"vocabularies covered by policies", perhaps the list should
   reference policy documents themselves, such as [4].  This
   however raises the question of what to cite for SKOS; see 
   next point...

10. Section 2.3.1, Maintenance policies for SKOS.  This
   section is particularly relevant in light of the proposal
   currently on the table for handling deprecated properties
   [5] and our discussion on Tuesday [6].

   The SKOS Core Vocabulary Specification WD of 10 May
   2005 (not yet actually cited in the draft) has a Policy
   Statement [7] that as yet has no equivalent in the current
   SKOS Reference.  If we want to publish a note advising
   vocabulary maintainers to "Articulate Maintenance Policies",
   then somewhere we need to record our positions on these
   issues with regard to SKOS.  I think we should do so in the
   SKOS Reference itself.  Indeed, if we were not to move this
   forward, we would perhaps need to remove the discussion
   of SKOS from the Vocabulary Management note altogether,
   else we be in the position of citing an obsoleted document
   as an example of good practice for maintenance policy.

   Discussion of the Vocabulary Management note in Washington
   will be limited to just one or two hours, however any
   discussion we would have on SKOS policies would be directly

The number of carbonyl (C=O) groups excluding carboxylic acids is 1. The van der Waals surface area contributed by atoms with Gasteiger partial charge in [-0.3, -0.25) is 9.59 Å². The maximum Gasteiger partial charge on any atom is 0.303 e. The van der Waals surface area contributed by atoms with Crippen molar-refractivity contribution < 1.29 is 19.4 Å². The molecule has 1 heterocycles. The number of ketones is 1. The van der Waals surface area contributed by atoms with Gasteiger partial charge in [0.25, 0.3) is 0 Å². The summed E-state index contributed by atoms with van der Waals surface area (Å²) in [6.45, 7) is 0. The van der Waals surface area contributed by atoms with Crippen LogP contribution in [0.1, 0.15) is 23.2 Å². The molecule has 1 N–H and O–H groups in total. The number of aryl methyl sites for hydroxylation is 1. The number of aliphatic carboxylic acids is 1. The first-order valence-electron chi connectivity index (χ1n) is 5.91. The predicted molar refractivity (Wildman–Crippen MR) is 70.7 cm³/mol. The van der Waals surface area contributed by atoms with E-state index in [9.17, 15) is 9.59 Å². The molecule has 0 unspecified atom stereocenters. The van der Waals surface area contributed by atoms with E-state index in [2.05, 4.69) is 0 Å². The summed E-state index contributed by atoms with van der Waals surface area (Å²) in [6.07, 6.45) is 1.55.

reusable in this context.

11. Section 3, Research Topics.  Section 3 is devoted to
   describing topics of advanced research in reasoning.
   As this section amounts to one fifth of the draft's body,
   I have a concern about the message it sends.  To my way
   of thinking, very high-level principles such as "provide
   documentation" aim at encouraging newcomers to take the
   plunge and publish a vocabulary.  The emphasis here on
   advanced research seems to raise the bar,
   or at any rate it sends the message that RDF vocabularies
   can be intimidatingly complicated.  It is also the section
   of the draft which will gost quickly go out of date.
   My preference would be to de-emphasize open research
   issues in favor of the simple principles.


[1] http://www.w3.org/2006/07/SWD/Vocab/principles-20080316
[2] http://lists.w3.org/Archives/Public/public-swd-wg/2008Apr/0030.html
[3] http://www.w3.org/TR/webarch/#uri-opacity
[4] http://dublincore.org/documents/dcmi-namespace/
[5] http://lists.w3.org/Archives/Public/public-swd-wg/2008Apr/0032.html
[6] http://www.w3.org/2008/04/08-swd-minutes.html#item03
[7] http://www.w3.org/TR/2005/WD-swbp-skos-core-spec-20050510/#secPolicies

Tom Baker - tbaker@tbaker.de - baker@sub.uni-goettingen.de

Received on Thursday, 10 April 2008 12:16:50 UTC